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Research article2023Peer reviewedOpen access

Adenosine triphosphate overrides the aversive effect of antifeedants and toxicants: a model alternative phagostimulant for sugar-based vector control tools

Lukenge, Matthew; Ignell, Rickard; Hill, Sharon Rose


BackgroundSugar, when used as the phagostimulant in attractive toxic bait control tools, limits the efficacy and selectivity of this technology. Thus, more potent and selective phagostimulants than sugar are required to improve this technology. The potency of adenosine triphosphate (ATP) as an alternative model phagostimulant was assessed to determine its capacity to override the aversive effects of select antifeedants and toxicants. How ATP and sucrose modulate the rate of toxicity in the yellow fever mosquito Aedes aegypti was also examined.MethodsA no-choice feeding assay was used to investigate the phagostimulatory ability of ATP to override the aversive effects of structurally divergent antifeedant and toxicant compounds, and to modulate the rate of toxicity over 24 h. Binary combinations of antifeedant and toxicant compounds, at various concentrations, were similarly assessed for enhanced lethal potency. In comparison, no-choice open access and cotton wick feeding assays were used to determine the phagostimulatory role of sucrose in the ingestion of boric acid-laced diets. Dissections of the guts were performed to determine the diet destination as dependant on the phagostimulant.ResultsATP is a potent phagostimulant that dose dependently overrides aversion to antifeedant and toxicant tastants. Feeding on antifeedant- or toxicant-laced diets that was induced by ATP selectively resulted in rapid knockdown (nicotine, lobeline and caffeine) or death (boric acid and propylene glycol), with a combination of the two lethal compounds inducing a synergistic effect at lower concentrations. ATP- and sucrose-induced feeding predominantly directed the antifeedant- or toxicant-laced meals to the midgut and the crop, respectively.ConclusionsATP is an efficacious alternative model phagostimulant to sucrose that overrides the aversive effects of antifeedants and toxicants, resulting in rapid toxic effects. Furthermore, this study demonstrates that variation in the rate of toxicity between ATP- and sugar-induced feeding is at least partly regulated by the differential feeding response, volume imbibed and the destination of the meals. Additional research is needed to identify structurally related, stable analogues of ATP due to the ephemeral nature of this molecule. For future applications, the workflow presented in this study may be used to evaluate such analogues for their suitability for use in attractive bait stations designed to target a broad range of haematophagous arthropods and prevent off-target species' feeding.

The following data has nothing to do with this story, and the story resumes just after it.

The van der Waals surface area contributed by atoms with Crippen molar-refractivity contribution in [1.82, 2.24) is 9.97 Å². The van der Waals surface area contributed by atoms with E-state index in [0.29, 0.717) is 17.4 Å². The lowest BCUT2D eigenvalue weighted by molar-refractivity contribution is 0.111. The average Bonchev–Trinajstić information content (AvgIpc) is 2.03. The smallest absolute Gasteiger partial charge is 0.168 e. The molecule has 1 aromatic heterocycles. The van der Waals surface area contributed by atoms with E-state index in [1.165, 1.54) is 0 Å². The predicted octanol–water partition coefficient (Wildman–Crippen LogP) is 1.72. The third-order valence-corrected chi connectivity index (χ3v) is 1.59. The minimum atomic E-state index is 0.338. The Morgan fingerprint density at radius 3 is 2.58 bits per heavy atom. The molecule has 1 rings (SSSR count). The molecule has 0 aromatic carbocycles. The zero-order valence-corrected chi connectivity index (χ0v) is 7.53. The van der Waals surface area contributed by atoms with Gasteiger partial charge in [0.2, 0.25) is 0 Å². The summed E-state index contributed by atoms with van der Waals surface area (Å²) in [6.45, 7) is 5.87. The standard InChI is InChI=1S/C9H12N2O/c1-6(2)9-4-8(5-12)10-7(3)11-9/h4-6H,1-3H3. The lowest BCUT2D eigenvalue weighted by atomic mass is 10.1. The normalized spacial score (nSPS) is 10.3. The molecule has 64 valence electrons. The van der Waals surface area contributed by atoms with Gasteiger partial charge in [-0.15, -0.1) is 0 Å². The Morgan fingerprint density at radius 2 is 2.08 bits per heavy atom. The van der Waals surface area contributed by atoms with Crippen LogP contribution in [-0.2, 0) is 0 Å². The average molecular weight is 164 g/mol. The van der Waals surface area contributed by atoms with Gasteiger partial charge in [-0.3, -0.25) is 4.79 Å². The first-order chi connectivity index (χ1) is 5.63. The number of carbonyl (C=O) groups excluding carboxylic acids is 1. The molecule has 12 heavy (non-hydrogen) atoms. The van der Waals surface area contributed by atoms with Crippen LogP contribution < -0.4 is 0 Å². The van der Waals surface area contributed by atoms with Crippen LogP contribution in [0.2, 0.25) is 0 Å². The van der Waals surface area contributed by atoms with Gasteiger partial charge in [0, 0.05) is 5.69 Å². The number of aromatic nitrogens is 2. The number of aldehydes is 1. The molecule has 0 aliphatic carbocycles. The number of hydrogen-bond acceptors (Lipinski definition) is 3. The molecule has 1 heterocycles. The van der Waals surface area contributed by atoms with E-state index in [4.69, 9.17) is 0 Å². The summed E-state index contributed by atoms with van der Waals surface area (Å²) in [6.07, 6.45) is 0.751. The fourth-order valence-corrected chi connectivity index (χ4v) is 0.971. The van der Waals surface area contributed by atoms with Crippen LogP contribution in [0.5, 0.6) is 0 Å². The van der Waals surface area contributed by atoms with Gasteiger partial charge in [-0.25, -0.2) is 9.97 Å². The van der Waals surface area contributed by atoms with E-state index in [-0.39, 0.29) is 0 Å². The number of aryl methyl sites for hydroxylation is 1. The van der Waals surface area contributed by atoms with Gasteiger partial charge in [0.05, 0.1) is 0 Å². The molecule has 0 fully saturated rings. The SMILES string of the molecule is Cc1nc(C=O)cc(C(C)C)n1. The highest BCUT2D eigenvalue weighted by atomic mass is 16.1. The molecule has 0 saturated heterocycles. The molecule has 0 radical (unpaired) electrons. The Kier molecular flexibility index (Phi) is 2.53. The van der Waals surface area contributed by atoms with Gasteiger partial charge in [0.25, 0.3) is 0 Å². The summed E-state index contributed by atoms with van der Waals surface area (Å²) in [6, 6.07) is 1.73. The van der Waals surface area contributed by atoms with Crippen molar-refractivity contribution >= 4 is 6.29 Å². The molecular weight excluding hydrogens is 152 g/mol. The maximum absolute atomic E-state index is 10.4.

Adenosine triphosphate; Taste; Toxins; Aedes aegypti; Feeding; Mosquito; Attractive toxic sugar bait

Published in

Parasites and Vectors
2023, Volume: 16, number: 1, article number: 416Publisher: BMC